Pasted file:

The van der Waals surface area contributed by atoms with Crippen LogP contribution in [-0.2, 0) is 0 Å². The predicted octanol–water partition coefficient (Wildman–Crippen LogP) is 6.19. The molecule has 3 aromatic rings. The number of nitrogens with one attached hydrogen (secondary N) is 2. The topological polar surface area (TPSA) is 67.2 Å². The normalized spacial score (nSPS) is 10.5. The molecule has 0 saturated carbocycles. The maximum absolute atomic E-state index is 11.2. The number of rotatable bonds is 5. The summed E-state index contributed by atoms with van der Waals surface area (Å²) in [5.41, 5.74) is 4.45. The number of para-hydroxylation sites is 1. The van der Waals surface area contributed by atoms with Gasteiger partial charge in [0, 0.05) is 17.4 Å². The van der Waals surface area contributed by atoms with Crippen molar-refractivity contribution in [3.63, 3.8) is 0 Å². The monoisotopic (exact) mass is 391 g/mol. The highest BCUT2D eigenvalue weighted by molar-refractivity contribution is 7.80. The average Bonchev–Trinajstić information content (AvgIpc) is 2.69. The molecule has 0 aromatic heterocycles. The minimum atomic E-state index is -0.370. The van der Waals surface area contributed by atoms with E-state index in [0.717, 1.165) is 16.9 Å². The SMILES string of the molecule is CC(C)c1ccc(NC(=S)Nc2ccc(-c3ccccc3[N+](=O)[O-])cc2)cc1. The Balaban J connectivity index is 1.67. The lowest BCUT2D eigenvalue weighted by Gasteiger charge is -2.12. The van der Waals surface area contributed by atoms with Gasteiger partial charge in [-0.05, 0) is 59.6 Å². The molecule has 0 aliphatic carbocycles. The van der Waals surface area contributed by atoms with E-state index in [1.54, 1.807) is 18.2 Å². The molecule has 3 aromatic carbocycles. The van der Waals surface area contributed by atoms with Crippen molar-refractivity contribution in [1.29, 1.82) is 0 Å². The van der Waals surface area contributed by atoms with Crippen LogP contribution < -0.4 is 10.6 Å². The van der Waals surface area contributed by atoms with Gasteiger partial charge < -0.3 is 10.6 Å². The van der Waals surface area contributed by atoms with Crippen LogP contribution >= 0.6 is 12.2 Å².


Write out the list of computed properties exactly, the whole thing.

The van der Waals surface area contributed by atoms with Crippen LogP contribution in [-0.2, 0) is 0 Å². The predicted octanol–water partition coefficient (Wildman–Crippen LogP) is 6.19. The molecule has 3 aromatic rings. The number of nitrogens with one attached hydrogen (secondary N) is 2. The topological polar surface area (TPSA) is 67.2 Å². The normalized spacial score (nSPS) is 10.5. The molecule has 0 saturated carbocycles. The maximum absolute atomic E-state index is 11.2. The number of rotatable bonds is 5. The summed E-state index contributed by atoms with van der Waals surface area (Å²) in [5.41, 5.74) is 4.45. The number of para-hydroxylation sites is 1. The van der Waals surface area contributed by atoms with Gasteiger partial charge in [0, 0.05) is 17.4 Å². The van der Waals surface area contributed by atoms with Crippen molar-refractivity contribution in [3.63, 3.8) is 0 Å². The monoisotopic (exact) mass is 391 g/mol. The highest BCUT2D eigenvalue weighted by molar-refractivity contribution is 7.80. The average Bonchev–Trinajstić information content (AvgIpc) is 2.69. The molecule has 0 aromatic heterocycles. The minimum atomic E-state index is -0.370. The van der Waals surface area contributed by atoms with E-state index in [0.717, 1.165) is 16.9 Å². The SMILES string of the molecule is CC(C)c1ccc(NC(=S)Nc2ccc(-c3ccccc3[N+](=O)[O-])cc2)cc1. The Balaban J connectivity index is 1.67. The lowest BCUT2D eigenvalue weighted by Gasteiger charge is -2.12. The van der Waals surface area contributed by atoms with Gasteiger partial charge in [-0.05, 0) is 59.6 Å². The molecule has 0 aliphatic carbocycles. The van der Waals surface area contributed by atoms with E-state index in [1.54, 1.807) is 18.2 Å². The molecule has 3 aromatic carbocycles. The van der Waals surface area contributed by atoms with Crippen molar-refractivity contribution in [1.29, 1.82) is 0 Å². The van der Waals surface area contributed by atoms with Crippen LogP contribution < -0.4 is 10.6 Å². The van der Waals surface area contributed by atoms with Gasteiger partial charge < -0.3 is 10.6 Å². The van der Waals surface area contributed by atoms with Crippen LogP contribution >= 0.6 is 12.2 Å².